An ardently pro-Israel Catholic friend regularly takes out his frustration on me. He demands to know why American Jews aren’t outraged at President Obama for his chilliness to the Jewish state, why, when it comes to the existential dangers facing Israel, most Jews don’t seem to “get it.”
For all its outward vigor, the Orthodox community, which is my own, appears to harbor a sickness. You don’t have to be an ideological critic of traditional Judaism to wonder if the cause should be sought in Orthodoxy itself.
What is portrayed as the debate between religion and science feels increasingly like watching the very bitter dissolution of a doomed marriage. The relationship started out all roses and kisses, proceeded to doubts and regrets, then fights and silences, a mutually agreed separation, and finally to curses and maledictions: “I wish you were dead!”
With its roots ostensibly in seasonal farming routines, the Jewish ritual of counting the Omer between Passover and Shavuot doesn’t at first seem ripe with contemporary significance. But I often remember Rabbi David Lapin’s comment that he is surprised at how previous generations found as much meaning in Jewish observances as they did, when the real importance of some of those practices became apparent only much later.
Following Barack Obama’s victory, political conservatives are suffering a crisis that could be called psychological but is better described as spiritual. The mood is one of depression, despair, panic.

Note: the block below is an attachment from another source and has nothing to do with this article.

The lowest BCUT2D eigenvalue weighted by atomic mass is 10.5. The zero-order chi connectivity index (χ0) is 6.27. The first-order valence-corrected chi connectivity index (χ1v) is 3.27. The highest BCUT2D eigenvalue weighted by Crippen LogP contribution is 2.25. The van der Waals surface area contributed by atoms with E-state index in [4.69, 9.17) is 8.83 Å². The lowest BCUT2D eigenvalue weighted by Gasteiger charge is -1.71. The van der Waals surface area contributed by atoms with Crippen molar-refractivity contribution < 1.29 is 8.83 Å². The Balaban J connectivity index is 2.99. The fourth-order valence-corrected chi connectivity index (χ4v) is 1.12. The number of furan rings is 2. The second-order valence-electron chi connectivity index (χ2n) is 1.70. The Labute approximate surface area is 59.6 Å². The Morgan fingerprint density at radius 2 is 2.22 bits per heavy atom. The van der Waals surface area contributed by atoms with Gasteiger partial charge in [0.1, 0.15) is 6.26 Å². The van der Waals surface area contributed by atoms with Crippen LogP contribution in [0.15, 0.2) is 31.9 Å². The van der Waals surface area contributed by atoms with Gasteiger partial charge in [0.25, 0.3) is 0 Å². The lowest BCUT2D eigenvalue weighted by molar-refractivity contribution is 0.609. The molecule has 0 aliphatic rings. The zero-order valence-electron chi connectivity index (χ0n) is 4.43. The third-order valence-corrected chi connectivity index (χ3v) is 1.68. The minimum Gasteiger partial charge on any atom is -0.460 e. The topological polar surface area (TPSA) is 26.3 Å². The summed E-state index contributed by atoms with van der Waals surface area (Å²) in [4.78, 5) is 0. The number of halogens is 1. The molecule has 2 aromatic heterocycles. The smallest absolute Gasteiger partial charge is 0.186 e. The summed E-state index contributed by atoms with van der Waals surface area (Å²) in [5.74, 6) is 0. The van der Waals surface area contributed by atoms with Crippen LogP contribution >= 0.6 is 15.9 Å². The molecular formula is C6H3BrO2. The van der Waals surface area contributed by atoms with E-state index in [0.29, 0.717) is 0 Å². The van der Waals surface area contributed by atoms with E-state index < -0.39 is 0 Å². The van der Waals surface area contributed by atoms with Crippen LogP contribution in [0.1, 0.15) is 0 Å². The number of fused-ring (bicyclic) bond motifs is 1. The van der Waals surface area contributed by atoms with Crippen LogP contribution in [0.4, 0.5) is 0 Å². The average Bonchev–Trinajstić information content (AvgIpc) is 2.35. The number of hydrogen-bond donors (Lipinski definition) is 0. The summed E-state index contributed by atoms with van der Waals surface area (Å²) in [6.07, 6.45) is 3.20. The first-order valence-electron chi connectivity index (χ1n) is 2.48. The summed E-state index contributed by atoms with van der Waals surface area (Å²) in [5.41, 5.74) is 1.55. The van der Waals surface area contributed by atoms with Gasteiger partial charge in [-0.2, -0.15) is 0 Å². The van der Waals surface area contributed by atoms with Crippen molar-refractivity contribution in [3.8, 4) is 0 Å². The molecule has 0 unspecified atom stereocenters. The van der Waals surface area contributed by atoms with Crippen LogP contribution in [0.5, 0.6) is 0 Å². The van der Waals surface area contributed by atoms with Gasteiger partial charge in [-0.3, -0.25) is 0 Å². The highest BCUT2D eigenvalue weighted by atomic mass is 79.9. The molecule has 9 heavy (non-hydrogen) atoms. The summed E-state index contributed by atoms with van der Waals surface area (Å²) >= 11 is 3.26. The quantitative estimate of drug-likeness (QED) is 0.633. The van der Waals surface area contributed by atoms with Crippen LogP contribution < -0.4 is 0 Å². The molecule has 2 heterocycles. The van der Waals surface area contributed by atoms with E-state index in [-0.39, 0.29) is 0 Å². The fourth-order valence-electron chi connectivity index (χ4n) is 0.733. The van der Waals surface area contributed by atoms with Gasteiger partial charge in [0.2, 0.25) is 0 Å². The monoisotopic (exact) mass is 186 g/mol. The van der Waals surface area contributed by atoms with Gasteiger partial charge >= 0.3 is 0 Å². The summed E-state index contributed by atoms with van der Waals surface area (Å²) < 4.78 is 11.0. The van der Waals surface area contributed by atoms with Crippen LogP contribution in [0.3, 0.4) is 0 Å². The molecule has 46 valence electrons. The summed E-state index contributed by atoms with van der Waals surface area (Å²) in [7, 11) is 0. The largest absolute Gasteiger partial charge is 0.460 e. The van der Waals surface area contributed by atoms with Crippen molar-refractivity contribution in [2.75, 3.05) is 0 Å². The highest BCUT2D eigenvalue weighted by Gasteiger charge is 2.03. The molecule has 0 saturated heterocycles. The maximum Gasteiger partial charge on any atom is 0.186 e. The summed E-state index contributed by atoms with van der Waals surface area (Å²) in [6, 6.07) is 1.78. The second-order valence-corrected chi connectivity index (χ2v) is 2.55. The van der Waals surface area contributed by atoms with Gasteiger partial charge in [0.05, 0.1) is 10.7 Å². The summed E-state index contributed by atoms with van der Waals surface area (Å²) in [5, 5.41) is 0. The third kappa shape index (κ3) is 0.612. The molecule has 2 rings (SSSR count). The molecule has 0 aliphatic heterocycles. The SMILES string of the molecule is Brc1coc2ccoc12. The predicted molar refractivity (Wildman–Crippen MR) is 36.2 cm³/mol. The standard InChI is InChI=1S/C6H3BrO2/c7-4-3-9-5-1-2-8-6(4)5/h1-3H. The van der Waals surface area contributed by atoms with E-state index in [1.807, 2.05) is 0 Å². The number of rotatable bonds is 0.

A friend of mine in the media covered the Republican National Convention and brought me back a souvenir: a navy blue yarmulke with “McCain ’08” printed on it in English and Hebrew. I guess there wasn’t time for the campaign to make them up with Sarah Palin’s name, too, which is a shame. With all the disquiet she has evoked in the Jewish community, that would be a collector’s item.
Farewell, Forward readers. Owing to the tolerant and genuinely pluralistic editorship of J.J. Goldberg and Oren Rawls, I’ve had the privilege these past five years of speaking to this newspaper’s mostly liberal readership. I have done my best to articulate a religiously and politically conservative worldview rarely heard in the Jewish community.
‘Mom, today Naomi broke the Ten Commandments five times! She lied three times and stole two times.”
Christianity has an image problem, and Christians ought to pay earnest attention to it rather than dismissing it as the product of media bias. That’s the message of a new book that should be of interest to Jews, because it shows the kind of questions that Christians have started asking themselves — questions that we Jews don’t seem to be asking ourselves. Yet we, too, have an image problem.
Mike Huckabee may very well win the Republican caucus in Iowa on January 3, but he will not be elected president next November. I say this based partly on my own subjective response as a Religious Right voter who appreciates the challenge the ex-governor and evangelical pastor poses to the rest of this campaign’s disappointing field of Republican hopefuls.